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The Disinclined Educator - by Claire Adams, Fall EEIP Intern, 2016

Posted by lindsaybarden | Oct 24, 2016

The Disinclined Educator

"You know, Honey," my mom said one Saturday afternoon in early June, "you would make a great teacher." My first thought was, "Yea right. Maybe I can handle one-on-one tutoring in college, but elementary age kids? I'm not so sure." I was in the process of editing my cover letter for the environmental education internship program, while still internally contemplating whether or not I would be a good fit for the position. But I decided to send my application in anyway. As most recent college graduates can attest, I was getting tired of answering the, "So, what's next?" question from every friend and relative. My most common answer was "grad school," but to be honest, I was not entirely sure where I wanted to go or what in particular I wanted to study. And gaining a little diversified work experience in my field of study couldn't hurt. Little did I realize how intriguing my mom's words would become over the next few weeks.

The last twenty minutes of my drive to Au Sable were an inside tug-of-war between being glad to be back but also being nervous about the weeks ahead, not knowing what to expect. I had spent many summer days gaining valuable knowledge and making lifelong friends while taking classes, but the campus is much emptier and quieter in the fall, requiring me to readjust to the change of atmosphere. During training week, I took some time daily to quietly journal and be alone with God, delving into the personal reasons why I accepted this position. Having been away from school for almost ten months and working outside of my field for that time, I was feeling under qualifies and anxious about my ability to effectively teach and connect with the student, never feeling distinctly called to teach before. I never saw myself standing in front of a class, teaching a group of students inside the same classroom year after year; it's just not what I'm passionate about.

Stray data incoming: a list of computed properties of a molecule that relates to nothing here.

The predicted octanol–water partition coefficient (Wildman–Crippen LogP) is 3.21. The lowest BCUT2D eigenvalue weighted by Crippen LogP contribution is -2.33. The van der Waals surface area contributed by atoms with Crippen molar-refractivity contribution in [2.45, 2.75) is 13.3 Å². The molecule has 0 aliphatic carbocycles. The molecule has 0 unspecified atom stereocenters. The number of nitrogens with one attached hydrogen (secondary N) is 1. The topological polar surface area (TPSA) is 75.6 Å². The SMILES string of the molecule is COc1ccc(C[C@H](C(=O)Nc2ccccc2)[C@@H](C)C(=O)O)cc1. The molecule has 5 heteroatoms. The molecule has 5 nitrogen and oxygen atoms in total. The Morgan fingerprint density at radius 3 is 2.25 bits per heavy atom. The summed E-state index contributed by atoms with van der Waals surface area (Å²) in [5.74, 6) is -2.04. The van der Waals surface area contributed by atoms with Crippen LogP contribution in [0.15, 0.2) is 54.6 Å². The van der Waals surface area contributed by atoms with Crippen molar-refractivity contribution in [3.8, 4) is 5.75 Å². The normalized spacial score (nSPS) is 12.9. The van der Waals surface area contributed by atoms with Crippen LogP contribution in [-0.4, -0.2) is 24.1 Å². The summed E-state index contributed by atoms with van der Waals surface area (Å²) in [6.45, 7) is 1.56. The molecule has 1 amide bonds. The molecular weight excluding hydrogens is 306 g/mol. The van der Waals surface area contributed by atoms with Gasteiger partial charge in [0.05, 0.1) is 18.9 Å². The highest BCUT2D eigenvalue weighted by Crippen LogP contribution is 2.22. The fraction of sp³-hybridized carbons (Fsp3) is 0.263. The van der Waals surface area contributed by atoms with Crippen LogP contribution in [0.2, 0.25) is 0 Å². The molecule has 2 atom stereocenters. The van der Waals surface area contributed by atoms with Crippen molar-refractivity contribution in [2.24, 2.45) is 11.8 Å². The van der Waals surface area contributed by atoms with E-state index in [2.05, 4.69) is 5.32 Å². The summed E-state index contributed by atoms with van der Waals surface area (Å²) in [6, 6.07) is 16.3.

But I was limiting my scope of education to the traditional classroom setting. Having been exposed to experiential learning, through field trips in elementary school and taking Au Sable summer courses, I should know better than most that learning can happen anywhere. And you can never fully exhaust the opportunities to learn. While I am teaching the kids in the woods or out by the pond, their energy and excitement allow me to realize how valuable experiential learning is, especially at a young age. To be allowed to touch insects and plants, to see and listen to birds, play intentional games, and go hiking on trails in the woods teaches the kids more than expected, just from being tangibly exposed to the subjects of the day's lesson. And it's amazing the kinds of questions that kids will ask. They notice the little things that often escape the busy minds of adults. Tiny flowers, algae in the pond, mushrooms, and patterns on leaves fascinate them and their curiosity helps remind me to notice the minute details around me as well.

Since I graduated from college, I have kept telling myself that I want to do something great with the passions and abilities with which God has gifted me. I thought that meant I would have to be at the top of my field, constantly making breakthrough discoveries and publishing articles in prestigious scientific journals. But becoming famous and popular does not necessarily mean that you will leave a great legacy. It is when doing work which you are most passionate about that you will make the greatest impact both to yourself and others. And that doesn't mean making a huge salary or being nationally recognized for your work; your value lies in God and He will bless you when you are fulfilling the calling He has placed on your life. This internship has started to show me that environmental education is work for which I am truly passionate.